Three unexplored questions about adult learning
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The Future of Work team recently published a guide filled with practical advice on how to design better adult learning experiences: Make it FutureFit. To help us shape our ideas, we caught up with Tessa Forshaw.

Tessa approaches the future of work as a designer, a technologist, a learning scientist, a researcher, a workforce strategist and an educator. She is on the teaching faculty at Harvard University and has worked as a lecturer at Stanford University and IDEO U.

We asked Tessa what she identified as the most pressing and unexplored questions regarding adult learning. These are the three key issues she raised:

1. Can we professionalise the field of adult learning?

There’s a wealth of neuroscience research, for example, that we could be using to inform our practice. Every day we are learning more about how the brain works at a biological level and the implications this has for learning. This is knowledge that educators rarely engage with, but could be incredibly useful.

Translating and disseminating this knowledge in a formalised way and building up a body of knowledge to inform our practice is crucial. You can envision people entering the field of adult learning and becoming well-versed in this foundational knowledge.

This happens all the time in other professions, such as medicine, law and engineering. Jai Mehta, a professor of Education at Harvard argues that these professions create consistency of quality by building a body of knowledge, and carefully training people in that knowledge. They are then required to show expertise before they become licensed and use their professions’ standards to guide their work.

Mehta's work is focused on professionalising primary and secondary education in the US, but we should be looking at how these principles can be transferred to the discipline of adult learning.

2. Can we use prior experience to personalise learning more effectively?

Science suggests that we should always build on people’s prior experience for better learning to take place. The process of recalling past experiences, knowledge and skills in a conscious way helps strengthen neural pathways.

It’s all too common for learners (whether children or adults) to do this in a ‘rote learning’ context. Recall and reflection on previous knowledge is done superficially and might not prime us to learn new things.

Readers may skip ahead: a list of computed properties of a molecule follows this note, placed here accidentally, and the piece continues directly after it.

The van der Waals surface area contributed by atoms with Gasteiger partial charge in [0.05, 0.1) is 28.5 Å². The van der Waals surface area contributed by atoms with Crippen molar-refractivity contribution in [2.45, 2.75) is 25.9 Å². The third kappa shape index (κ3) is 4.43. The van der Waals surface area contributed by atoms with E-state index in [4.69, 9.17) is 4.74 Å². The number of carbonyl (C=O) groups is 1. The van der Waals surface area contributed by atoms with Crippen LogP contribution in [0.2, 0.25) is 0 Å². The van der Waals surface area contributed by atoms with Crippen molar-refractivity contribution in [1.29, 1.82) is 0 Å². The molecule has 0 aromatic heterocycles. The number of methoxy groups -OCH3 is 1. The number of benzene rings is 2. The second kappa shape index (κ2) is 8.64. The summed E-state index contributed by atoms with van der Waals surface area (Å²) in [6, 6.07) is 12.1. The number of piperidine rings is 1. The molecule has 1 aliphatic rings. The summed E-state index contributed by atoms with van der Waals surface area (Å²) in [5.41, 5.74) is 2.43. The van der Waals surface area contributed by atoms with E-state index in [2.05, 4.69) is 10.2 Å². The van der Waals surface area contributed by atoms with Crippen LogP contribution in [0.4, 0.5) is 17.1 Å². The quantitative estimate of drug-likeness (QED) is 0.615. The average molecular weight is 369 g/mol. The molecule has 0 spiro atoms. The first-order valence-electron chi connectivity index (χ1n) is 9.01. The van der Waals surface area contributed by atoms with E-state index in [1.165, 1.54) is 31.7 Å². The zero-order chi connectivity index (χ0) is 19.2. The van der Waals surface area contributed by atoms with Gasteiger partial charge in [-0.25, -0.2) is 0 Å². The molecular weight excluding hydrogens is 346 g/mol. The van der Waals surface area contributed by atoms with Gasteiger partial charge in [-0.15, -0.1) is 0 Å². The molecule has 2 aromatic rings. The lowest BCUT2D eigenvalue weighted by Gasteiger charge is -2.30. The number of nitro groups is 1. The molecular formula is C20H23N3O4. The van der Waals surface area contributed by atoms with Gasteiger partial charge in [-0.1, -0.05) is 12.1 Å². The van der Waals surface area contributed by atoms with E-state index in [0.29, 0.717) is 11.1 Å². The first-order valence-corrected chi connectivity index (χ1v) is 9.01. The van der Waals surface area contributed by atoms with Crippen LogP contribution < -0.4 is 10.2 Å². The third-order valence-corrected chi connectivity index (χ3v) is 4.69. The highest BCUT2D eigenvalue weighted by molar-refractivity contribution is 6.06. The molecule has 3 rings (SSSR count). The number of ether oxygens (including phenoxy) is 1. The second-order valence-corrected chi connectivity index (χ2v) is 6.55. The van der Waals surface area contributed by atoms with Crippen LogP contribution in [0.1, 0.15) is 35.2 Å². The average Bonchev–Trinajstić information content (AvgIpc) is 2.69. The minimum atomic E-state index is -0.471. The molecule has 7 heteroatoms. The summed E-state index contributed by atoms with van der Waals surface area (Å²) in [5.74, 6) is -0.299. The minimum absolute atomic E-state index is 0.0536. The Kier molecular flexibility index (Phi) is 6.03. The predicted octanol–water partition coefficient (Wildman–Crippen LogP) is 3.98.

How can we do this in practice? Exploration before explanation. Give learners the opportunity to explore a new knowledge space before explaining anything. By doing this, they are able to engage in processes of sense and meaning-making. This means that individuals can find order, patterns and symbols to connect new learning to their past experiences.

This approach can help codify and make use of what learners already know in a personalised way. The question is whether we can incorporate this principle more rigorously in adult learning, particularly online or through educational technology.

Many online courses and edtech providers claim to personalise learning through tools like AI, but it’s rare for these approaches to be based on strong evidence. Critically assessing the role of AI in personalising learning and rigorously conceptualising how people learn online are crucial areas of research that are still in their infancy.

In the meantime we need to remember that technology affords us the chance to do many things, but it’s essential to get the pedagogy right first.

3. Can the principles of design thinking be used for the development of cognitive skills in adults?

Design thinking relies on a range of mindsets, skills and processes - could this be harnessed to help adults thrive in the world of work?

Shelley Goldman has explored how design thinking can be taken into primary and secondary school as a cognitive strategy, but it’s relatively unexplored in the field of adult learning.

Bringing design thinking principles and methods into the structure of adult learning experiences might help promote a growth mindset, creativity, grit and resilience: all essential in order to thrive in a rapidly changing world of work.

Find out more about the future of adult learning

These are but a few of the unexplored questions concerning the future of adult learning. However, our new guide offers valuable examples from leading learning providers on how to prepare adults for the immediate needs of a constantly evolving world of work.

If you want to learn more, review Tessa’s suggested reading list on adult learning.

Follow us on Twitter @D_Frontrunners to receive updates or to ask us your questions about the future of adult learning.